The only change made is the phoneme (from mu of mukashi to o of okashi), and yet the mojiri version undoubtedly anticipates a story surrounding a “funny,” if not a “strange,” man.

Mojiri continues through the entire text producing the paradocally retold series of stories

Amagasaki (1988) discusses two types of mojiri: (1) the kind which uses a similar form but offers different content, and (2) the kind which offers similar content but uses a different form. The mojiri used in Nise Monogatari is the first type. it maintains the format of the original story. but the content is changed into a parody. The original literary work is changed into something less than literary, an entertainment for mass appeal.

Mojiri, like other rhetorical figures, demands attention to the use of language itself. In fact, the reader, when faced with a mojiri version is intensely interested in seeing how well the mojiri version tracks with the original. For example, the reader often praises the exquisite technique evident in the mojiri version . Still, mojiri differs from mimicry or comical impression (monomane), another well-known verbal art that involves mimesis; mimicry requires the speaker to imitate someone else, and the more they seem to be alike, the more entertaining it is. Mojiri, however, involves more than a typical mimicry.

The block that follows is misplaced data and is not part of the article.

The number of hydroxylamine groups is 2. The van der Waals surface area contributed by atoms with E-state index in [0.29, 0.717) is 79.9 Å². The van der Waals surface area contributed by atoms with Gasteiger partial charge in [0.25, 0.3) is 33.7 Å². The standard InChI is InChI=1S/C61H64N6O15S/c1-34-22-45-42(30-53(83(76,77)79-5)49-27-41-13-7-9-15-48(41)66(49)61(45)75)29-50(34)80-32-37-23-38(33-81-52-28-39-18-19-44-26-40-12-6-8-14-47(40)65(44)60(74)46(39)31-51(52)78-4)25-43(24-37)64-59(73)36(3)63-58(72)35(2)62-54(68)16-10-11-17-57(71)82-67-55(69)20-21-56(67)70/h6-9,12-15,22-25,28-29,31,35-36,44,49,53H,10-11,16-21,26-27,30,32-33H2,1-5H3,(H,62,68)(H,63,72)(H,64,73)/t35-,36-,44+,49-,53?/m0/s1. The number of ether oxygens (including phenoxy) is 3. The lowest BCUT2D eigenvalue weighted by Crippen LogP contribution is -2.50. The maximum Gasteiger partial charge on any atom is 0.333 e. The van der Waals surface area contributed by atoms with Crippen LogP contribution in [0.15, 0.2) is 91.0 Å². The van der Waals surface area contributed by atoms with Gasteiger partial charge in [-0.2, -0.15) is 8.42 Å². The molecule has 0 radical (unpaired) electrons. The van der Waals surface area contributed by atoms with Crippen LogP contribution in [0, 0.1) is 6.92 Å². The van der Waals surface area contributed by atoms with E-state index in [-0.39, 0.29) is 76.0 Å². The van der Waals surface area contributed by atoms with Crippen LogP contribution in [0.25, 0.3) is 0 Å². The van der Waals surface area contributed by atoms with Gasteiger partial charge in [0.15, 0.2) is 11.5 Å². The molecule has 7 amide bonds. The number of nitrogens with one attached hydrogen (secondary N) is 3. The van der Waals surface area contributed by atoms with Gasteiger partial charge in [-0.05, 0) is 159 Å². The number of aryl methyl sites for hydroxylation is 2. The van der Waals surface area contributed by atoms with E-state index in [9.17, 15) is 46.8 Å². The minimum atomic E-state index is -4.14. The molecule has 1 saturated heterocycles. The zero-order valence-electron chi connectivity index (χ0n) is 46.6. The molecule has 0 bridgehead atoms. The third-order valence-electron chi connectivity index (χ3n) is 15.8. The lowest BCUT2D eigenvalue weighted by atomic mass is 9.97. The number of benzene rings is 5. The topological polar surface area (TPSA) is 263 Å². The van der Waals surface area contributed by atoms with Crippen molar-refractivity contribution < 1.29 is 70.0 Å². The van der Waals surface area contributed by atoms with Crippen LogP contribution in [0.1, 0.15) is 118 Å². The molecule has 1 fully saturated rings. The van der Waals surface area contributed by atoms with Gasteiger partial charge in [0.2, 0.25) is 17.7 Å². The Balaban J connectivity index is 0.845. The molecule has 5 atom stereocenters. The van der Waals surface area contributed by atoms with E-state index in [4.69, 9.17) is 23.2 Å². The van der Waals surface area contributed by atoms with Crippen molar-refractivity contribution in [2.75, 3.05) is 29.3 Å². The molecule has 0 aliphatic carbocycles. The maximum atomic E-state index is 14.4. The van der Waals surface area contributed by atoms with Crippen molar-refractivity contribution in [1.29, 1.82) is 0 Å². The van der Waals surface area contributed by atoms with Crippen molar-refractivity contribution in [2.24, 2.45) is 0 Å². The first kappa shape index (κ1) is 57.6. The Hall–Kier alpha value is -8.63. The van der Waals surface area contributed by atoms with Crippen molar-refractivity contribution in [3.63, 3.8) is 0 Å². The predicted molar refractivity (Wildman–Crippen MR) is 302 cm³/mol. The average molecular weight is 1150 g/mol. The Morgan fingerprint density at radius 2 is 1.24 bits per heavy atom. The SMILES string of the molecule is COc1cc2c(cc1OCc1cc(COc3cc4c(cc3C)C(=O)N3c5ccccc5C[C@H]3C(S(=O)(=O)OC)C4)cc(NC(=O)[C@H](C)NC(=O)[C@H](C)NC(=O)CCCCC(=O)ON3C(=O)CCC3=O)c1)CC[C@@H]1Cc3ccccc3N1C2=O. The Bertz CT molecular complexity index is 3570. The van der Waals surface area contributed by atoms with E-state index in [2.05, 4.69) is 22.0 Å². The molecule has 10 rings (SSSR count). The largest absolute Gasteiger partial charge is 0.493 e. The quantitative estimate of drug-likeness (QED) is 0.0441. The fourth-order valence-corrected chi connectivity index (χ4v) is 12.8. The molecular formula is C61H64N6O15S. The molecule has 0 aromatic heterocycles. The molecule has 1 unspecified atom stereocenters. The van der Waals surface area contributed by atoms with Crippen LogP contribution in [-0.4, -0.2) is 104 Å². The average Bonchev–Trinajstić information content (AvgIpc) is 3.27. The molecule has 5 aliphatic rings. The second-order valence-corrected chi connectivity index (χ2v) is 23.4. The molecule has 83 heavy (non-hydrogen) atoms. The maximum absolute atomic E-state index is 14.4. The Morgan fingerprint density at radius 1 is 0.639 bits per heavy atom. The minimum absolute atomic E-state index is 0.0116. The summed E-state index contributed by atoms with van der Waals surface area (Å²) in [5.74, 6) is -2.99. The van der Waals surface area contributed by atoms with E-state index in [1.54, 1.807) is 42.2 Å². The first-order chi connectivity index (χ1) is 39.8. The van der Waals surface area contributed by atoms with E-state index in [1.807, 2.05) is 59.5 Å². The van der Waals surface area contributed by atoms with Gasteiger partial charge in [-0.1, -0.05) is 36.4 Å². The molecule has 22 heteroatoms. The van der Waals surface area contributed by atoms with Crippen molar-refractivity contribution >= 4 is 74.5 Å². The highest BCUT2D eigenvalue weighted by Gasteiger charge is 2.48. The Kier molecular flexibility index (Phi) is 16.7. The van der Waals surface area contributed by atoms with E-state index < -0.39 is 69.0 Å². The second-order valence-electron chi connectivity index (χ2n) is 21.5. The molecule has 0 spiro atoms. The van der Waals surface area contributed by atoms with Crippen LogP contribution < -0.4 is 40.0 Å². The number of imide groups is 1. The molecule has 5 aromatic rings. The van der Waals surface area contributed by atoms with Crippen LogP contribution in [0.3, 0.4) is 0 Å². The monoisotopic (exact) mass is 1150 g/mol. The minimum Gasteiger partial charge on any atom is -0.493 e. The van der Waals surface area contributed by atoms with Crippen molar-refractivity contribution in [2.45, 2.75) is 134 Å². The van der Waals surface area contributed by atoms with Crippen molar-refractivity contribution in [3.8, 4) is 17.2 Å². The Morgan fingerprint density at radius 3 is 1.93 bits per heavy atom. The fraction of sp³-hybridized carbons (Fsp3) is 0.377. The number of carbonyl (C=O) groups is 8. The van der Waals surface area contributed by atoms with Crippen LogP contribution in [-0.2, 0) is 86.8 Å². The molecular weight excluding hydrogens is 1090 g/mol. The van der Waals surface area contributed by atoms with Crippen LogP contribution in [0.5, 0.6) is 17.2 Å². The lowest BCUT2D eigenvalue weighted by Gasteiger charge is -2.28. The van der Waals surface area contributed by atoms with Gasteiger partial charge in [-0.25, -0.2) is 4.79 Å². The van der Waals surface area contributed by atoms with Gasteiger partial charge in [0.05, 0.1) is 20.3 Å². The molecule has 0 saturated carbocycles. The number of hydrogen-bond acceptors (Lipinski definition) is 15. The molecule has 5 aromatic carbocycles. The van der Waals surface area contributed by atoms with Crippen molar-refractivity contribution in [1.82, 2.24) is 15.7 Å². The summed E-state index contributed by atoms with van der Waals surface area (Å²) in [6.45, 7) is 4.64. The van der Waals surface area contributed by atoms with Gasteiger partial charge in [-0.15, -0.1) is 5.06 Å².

The origin of the word ‘mojiri‘ comes from 捩るwhich have the meaning of 「ひねる」「よじる」「ねじる」all of which means ‘to twist’ and hence, ‘to parody’. Silly me I thought it was 文字るat first.

mojiri wasn’t applied to literature only, but also to Yojijukugo 四字熟語, it is also a form of parody as the mojiri version usually has a different meaning from the original, often funnier or  humorous.

We hear 「有言実行」(ゆうげんじっこう)a lot lately, which means to actually do the things you say you will, but the original Yojijukugo was 「不言実行」(ふげんじっこう)which means to just do things without blabbering about it. Also we have the famous 「焼肉定食」(やきにくていしょく)which is a name of a meal set, however the original well-known Yojijukugo is 「弱肉強食」